Return to Saturn sold less than a quarter of Tragic Kingdom's figures, so a new attitude and approach were required. Letting go of expectation was one solution, but there was also an early breakthrough when guitarist Tom Dumont ("the worrier in the group," says Stefani) went to Jamaica.

"It was like a rebirth for him because he has an uptight side to him. But he came back feeling inspired and was hyping everybody up. It made everything really fresh.

"He knew people down there who hooked us up with Sly and Robbie. And then we met Steely and Clevie. We'd been listening to loads of dancehall, so actually the album was an excuse to go there and it was just a magic time."

Whereas they had previously written on guitar then recorded demos, the common thread on this album is their use of the computer as a recording tool. For most of the tracks, says Kanal, their first drafts were simply fine-tuned by the revolving door of available producers. nodoubt

"For Hey Baby [the first single] Gwen's vocals were recorded on the first day we worked on that track ... about five minutes after I wrote them.

"And we took that to Jamaica. Sly and Robbie put a little drum stuff on, brought in [Jamaican toaster] Bounty Killer and just fine-tuned. All the producers put finishing touches on already existing sounds."

Stefani says the initial results encouraged them to continue in the same manner, and for a band that grew up on ska and reggae, to go to the source and get a good reception was an ego-boost.

"They were very excited, which was good because you can imagine, if you get the whole reggae thing wrong ... it's a crime to get it wrong, especially in Jamaica, and we've had a career where we've made more than a few mistakes," she says.

"But this was awesome and set the tone for the whole record."

Working with Ocasek was different again. After being with reggae and hip-hop producers (tracks with Dr Dre and Timbaland haven't made the final track listing), Ocasek was "a real band guy with real stories to tell". Like a homecoming, she says.

So it's hardly surprising the Ocasek tracks sound like ... well, the Cars-meets-No Doubt actually.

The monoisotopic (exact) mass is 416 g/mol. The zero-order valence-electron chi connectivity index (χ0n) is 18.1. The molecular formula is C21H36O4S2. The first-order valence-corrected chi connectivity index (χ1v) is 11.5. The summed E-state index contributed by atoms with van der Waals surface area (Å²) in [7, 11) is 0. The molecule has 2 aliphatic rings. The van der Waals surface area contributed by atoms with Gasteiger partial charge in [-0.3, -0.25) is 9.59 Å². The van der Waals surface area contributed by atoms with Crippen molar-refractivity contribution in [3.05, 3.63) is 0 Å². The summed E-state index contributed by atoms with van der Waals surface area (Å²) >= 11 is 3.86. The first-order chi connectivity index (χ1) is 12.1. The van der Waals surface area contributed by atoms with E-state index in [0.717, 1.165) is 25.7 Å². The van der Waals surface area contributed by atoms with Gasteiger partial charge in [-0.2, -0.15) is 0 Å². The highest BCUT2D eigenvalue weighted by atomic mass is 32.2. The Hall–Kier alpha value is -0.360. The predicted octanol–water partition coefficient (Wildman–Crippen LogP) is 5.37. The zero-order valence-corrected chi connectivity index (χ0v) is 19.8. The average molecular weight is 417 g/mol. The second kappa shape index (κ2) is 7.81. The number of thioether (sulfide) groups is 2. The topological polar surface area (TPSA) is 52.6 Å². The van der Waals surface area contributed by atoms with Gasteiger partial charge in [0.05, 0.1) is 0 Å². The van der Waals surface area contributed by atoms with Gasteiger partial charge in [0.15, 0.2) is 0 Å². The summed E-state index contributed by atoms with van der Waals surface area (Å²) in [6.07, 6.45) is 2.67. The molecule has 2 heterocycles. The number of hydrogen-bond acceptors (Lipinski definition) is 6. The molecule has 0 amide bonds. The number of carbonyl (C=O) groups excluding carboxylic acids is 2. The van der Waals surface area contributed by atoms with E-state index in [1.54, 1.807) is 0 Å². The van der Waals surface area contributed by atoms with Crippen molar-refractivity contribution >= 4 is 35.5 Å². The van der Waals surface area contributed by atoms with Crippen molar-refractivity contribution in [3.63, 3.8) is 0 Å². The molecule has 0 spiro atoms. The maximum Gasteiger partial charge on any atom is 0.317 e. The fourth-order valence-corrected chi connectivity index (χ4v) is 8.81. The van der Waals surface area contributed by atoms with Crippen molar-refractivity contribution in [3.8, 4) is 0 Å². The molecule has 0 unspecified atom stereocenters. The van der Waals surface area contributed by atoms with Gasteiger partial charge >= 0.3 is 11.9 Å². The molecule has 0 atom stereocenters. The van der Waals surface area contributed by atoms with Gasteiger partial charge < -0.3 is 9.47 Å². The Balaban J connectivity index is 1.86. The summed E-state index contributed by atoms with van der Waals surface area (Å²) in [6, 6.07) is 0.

Stefani rocks with laughter, takes it as a compliment, and says Ocasek is someone they idolise - as is Prince, who came to a show in Minneapolis three years ago and invited them back to his place after the gig.

"He was very down to earth," says Kanal with a glow of fandom. "About a year passed and he called Gwen and asked her to sing on his Rave Un2 the Joy Fantastic record, and in exchange said he'd work on anything we wanted. So we sent him an unfinished song called Waiting Room which we'd worked on during the Saturn sessions.

"He reworked our version completely, wrote new lyrics and added things and it was phenomenal. We did a little more on it but it didn't fit on Saturn so we pulled it back up and realised it fitted perfectly with Rock Steady."

And Nellee Hooper, who has worked with U2 and Soul II Soul - and someone they'd been fans of since hearing his work with Bjork - just happened to be available.

"We were going to do one track with him and we did five," says Stefani. "He'd take a tiny sample and detune it to make it funky then add it as a beat - we didn't even know about that idea."

As Stefani talks about these producers she sounds surprised they would want to work with No Doubt.

"You know, we had to work a long time to actually have people interested in us, so now to be with people we've been inspired by and idolised ... Wow! To be actually sitting with Ric Ocasek and him going, 'Gosh Gwen, you're a really great songwriter' - that feels amazing.

"It's a lot of pressure, too, of course, but that made everybody want it to be so good. It's not like we planned to have all these people or even that this would be the way we'd do it again, it was just the way it ended up. It could have been a compilation if we hadn't been careful."

Rock Steady is certainly diverse, and a courageous album for a band that could have replicated its winning Tragic Kingdom formula to regain its audience.

But in these days immediately post-Twin Towers, when musicians are blabbing on about how their work will reflect a new seriousness, No Doubt had already recorded a frivolous, fun and summer-sounding album. 

While Stefani says they had doubts about releasing it now -- "Should we wait? But wait for what?" -- they have a refreshing, clear-eyed view of what it is. It's an album of danceable pop. No more, no less.

"This isn't going to change the world, it's maybe just a diversion, hopefully a relief," says Stefani, then adds something so self-effacing among rock's self-inflating hype that it makes you like her even more.

"I don't know if people are healed by music -- but that's all we have to offer as a contribution."